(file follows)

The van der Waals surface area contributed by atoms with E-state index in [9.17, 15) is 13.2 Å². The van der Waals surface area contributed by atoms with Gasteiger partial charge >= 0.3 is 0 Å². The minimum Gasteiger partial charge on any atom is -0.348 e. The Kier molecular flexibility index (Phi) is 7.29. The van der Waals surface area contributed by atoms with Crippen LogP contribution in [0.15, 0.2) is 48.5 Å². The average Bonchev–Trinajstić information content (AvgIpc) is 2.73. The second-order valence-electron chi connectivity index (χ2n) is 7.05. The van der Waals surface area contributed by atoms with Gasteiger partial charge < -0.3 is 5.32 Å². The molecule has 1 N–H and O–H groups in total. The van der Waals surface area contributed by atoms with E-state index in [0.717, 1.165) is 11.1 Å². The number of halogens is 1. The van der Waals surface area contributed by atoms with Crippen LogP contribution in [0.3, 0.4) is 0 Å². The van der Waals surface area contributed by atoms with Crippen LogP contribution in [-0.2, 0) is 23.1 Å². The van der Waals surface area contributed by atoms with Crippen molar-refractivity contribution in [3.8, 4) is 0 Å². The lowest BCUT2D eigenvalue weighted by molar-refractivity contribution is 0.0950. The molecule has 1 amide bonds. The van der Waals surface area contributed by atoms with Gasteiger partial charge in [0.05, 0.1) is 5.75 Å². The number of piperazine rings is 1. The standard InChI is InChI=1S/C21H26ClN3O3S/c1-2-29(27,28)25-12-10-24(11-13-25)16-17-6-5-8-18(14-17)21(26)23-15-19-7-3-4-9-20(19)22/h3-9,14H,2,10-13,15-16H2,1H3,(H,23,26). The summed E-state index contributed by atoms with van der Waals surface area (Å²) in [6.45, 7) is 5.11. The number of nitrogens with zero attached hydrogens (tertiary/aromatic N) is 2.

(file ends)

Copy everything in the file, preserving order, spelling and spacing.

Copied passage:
The van der Waals surface area contributed by atoms with E-state index in [9.17, 15) is 13.2 Å². The van der Waals surface area contributed by atoms with Gasteiger partial charge >= 0.3 is 0 Å². The minimum Gasteiger partial charge on any atom is -0.348 e. The Kier molecular flexibility index (Phi) is 7.29. The van der Waals surface area contributed by atoms with Crippen LogP contribution in [0.15, 0.2) is 48.5 Å². The average Bonchev–Trinajstić information content (AvgIpc) is 2.73. The second-order valence-electron chi connectivity index (χ2n) is 7.05. The van der Waals surface area contributed by atoms with Gasteiger partial charge < -0.3 is 5.32 Å². The molecule has 1 N–H and O–H groups in total. The van der Waals surface area contributed by atoms with E-state index in [0.717, 1.165) is 11.1 Å². The number of halogens is 1. The van der Waals surface area contributed by atoms with Crippen LogP contribution in [0.3, 0.4) is 0 Å². The van der Waals surface area contributed by atoms with Crippen LogP contribution in [-0.2, 0) is 23.1 Å². The van der Waals surface area contributed by atoms with Crippen molar-refractivity contribution in [3.8, 4) is 0 Å². The lowest BCUT2D eigenvalue weighted by molar-refractivity contribution is 0.0950. The molecule has 1 amide bonds. The van der Waals surface area contributed by atoms with Gasteiger partial charge in [0.05, 0.1) is 5.75 Å². The number of piperazine rings is 1. The standard InChI is InChI=1S/C21H26ClN3O3S/c1-2-29(27,28)25-12-10-24(11-13-25)16-17-6-5-8-18(14-17)21(26)23-15-19-7-3-4-9-20(19)22/h3-9,14H,2,10-13,15-16H2,1H3,(H,23,26). The summed E-state index contributed by atoms with van der Waals surface area (Å²) in [6.45, 7) is 5.11. The number of nitrogens with zero attached hydrogens (tertiary/aromatic N) is 2.